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Day 49 – Someone Doesn’t Know How to Spell Where He Is (Nom Pen?)

April 21, 2010

Dateline: Siem Reap and Phnom Penh, Cambodia (and roads in between) – Wednesday, April 21, 2010

It’s gotten to the point where I have to check the calendar for the day. Not the “date” but the “day” as in “Sun,” “Mon,” Tues”—those days. Today (Wednesday) I made the journey from Siem Reap and headed down to Phnom Penh, Cambodia’s capital city.

It was not exciting. That means today you get to rest your eyeballs. Take a break from the words words words of this current (former?) lawyer. It’ll be short. It has to be.

A minibus picked me up from Angkor Western Lodge, my home for the past four days. I, along with a mix of Khmer and foreigners, got dropped off at the Siem Reap bus station where we all boarded a large bus bound for a six-hour trip to Phnom Penh. The bus had air conditioning (not a given). Cost of the trip: $5. I have a hard time with math, but it’s hard to believe they’re making a profit carrying the 25 or so passengers.

That five bucks also confirmed to me that the guys at the Green Banana/Western Lodge in Siem Reap were taking me for a ride. When I asked how much a bus ticket would cost through them they said it would be $8. That’s a pretty high mark up. I feel much less bad about stiffing my driver his tip. I’m ready to give my dirty look now.

The bus was mostly comfortable. The seats reclined but if you went back all the way you got to know the person behind you in ways usually reserved for kids and Santa Claus. I know because I checked before I leaned my chair back. I also know because the Korean lady did not check.

Her seat was broken and would pop up instead of staying leaned back. That meant every time she decided to recline, she’d whip her chair backwards just barely missing my kneecaps. I had just enough room so I didn’t complain. The Khmer girl next to me, however, thought it was hilarious. She’d laugh, I’d shrug. Then it’d happen all over again.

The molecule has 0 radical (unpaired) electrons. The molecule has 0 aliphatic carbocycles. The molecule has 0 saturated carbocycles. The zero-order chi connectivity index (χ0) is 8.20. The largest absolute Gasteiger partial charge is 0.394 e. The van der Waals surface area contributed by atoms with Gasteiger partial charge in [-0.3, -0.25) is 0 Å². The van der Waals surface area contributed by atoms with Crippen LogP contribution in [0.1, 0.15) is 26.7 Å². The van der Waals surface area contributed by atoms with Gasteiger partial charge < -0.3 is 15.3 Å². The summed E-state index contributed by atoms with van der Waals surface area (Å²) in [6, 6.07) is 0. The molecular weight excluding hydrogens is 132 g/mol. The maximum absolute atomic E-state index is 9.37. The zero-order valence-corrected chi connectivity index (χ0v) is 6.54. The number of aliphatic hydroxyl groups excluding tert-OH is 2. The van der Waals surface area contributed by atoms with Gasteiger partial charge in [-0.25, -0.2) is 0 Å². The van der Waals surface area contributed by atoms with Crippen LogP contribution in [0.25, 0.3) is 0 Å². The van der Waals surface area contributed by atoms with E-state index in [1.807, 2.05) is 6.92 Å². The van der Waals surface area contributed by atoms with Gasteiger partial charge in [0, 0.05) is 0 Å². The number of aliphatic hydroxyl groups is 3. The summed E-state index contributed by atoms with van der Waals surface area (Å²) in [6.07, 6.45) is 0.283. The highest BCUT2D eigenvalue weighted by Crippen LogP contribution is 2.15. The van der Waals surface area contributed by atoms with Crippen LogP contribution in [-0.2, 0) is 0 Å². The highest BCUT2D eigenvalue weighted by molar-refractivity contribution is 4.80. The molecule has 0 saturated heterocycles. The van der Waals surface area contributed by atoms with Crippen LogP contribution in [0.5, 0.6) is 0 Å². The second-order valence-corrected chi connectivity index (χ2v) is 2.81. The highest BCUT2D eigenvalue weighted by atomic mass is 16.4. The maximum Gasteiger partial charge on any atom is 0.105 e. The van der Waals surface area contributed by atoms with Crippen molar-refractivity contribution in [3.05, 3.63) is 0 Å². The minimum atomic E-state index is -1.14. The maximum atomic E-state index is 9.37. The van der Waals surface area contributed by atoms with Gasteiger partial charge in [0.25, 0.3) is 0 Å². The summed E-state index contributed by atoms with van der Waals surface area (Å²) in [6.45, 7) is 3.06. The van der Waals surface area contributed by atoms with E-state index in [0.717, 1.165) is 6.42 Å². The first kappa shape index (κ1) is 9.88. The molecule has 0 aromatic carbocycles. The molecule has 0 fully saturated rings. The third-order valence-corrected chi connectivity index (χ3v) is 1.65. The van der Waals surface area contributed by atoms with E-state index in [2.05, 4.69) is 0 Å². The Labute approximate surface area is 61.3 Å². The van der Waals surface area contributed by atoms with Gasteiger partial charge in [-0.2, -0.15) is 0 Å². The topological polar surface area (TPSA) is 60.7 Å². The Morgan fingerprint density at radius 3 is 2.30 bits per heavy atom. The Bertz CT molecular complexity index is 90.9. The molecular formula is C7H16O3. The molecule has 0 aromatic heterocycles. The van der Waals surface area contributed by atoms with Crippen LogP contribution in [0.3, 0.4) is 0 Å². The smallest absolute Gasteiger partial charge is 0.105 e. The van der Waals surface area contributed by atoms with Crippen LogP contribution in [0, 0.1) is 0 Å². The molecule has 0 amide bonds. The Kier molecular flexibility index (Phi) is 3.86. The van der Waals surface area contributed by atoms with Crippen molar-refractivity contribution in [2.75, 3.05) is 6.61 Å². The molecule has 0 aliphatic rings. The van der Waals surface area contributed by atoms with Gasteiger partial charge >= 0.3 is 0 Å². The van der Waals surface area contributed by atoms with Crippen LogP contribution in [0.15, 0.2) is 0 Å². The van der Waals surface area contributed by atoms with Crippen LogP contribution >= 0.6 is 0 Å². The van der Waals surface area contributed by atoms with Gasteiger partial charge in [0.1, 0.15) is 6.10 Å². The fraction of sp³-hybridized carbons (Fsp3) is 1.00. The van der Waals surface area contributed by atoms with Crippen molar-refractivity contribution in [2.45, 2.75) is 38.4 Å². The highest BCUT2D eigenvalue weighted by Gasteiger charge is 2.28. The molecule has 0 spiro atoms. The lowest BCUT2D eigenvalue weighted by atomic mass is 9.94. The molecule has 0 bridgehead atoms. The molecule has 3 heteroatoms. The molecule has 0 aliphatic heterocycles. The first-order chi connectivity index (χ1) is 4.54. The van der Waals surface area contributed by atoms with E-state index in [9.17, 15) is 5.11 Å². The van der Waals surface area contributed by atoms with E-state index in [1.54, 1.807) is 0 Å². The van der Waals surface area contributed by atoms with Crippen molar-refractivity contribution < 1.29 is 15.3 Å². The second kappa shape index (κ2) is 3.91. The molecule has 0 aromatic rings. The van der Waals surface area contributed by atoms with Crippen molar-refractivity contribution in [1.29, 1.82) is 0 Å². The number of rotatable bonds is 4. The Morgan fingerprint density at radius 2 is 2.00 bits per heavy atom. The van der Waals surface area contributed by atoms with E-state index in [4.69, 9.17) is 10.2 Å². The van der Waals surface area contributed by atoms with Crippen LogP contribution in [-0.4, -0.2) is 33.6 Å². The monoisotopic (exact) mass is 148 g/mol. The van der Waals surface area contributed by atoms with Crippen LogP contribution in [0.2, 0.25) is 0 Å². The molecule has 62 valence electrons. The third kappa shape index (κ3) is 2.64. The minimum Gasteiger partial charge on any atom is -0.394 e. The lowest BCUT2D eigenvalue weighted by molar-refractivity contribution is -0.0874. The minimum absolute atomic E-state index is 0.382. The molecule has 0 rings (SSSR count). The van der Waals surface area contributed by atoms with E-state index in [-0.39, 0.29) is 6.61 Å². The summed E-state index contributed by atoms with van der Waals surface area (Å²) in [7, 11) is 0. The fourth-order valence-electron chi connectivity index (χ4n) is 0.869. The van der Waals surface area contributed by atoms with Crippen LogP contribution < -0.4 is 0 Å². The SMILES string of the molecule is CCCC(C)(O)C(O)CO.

I did see one thing on the trip that made me feel a little better about Siem Reap and the oppressive salesmanship. While waiting at the bus station waiting to leave, another bus pulled in for a pit stop and to drop of a few passengers. The riders, all Khmer, piled out and headed to the bathrooms and to grab a bite to eat.

Like locusts, the locals descended on the bus door. They waved at people who were still at the top of the steps, asking if they needed a ride somewhere. Ladies in those round, pointy hats ran up and shoved snacks and fruit into the faces of riders who wanted to go to the bathroom. A guy on a bike with an attached portable steam pot, complete with coals and stoker, rolled up to sell dumplings.

The Khmer passengers had to adopt the same dour, apathetic faces I’d seen on many a tourist. They’d wave and try to move past. They’d ignore the sellers. One or two would buy something, but most just walked past.

The sales pitch was a bit different. Less persistent, with no kids, just adult on adult action. You could tell, though, where the kids got their sales style. It was nice to know that they treated their fellow countrymen with the same earnestness and eagerness that they did tourists.

When I rolled into Phnom Penh a tuk tuk driver said he’d take me to any hostel for $2. “Good price,” he said.

I laughed and said, “Good price FOR YOU.”

He looked hurt and said, “No.”

He ended up taking me for one dollar.

As I hit the hostel I realized I’d probably overpaid. Ah well, another lesson learned. I am getting better at this, though.

How’d I pick my accommodations? It was the first name I remembered from the guidebook when the driver asked where I wanted to go. Just another day on the road.

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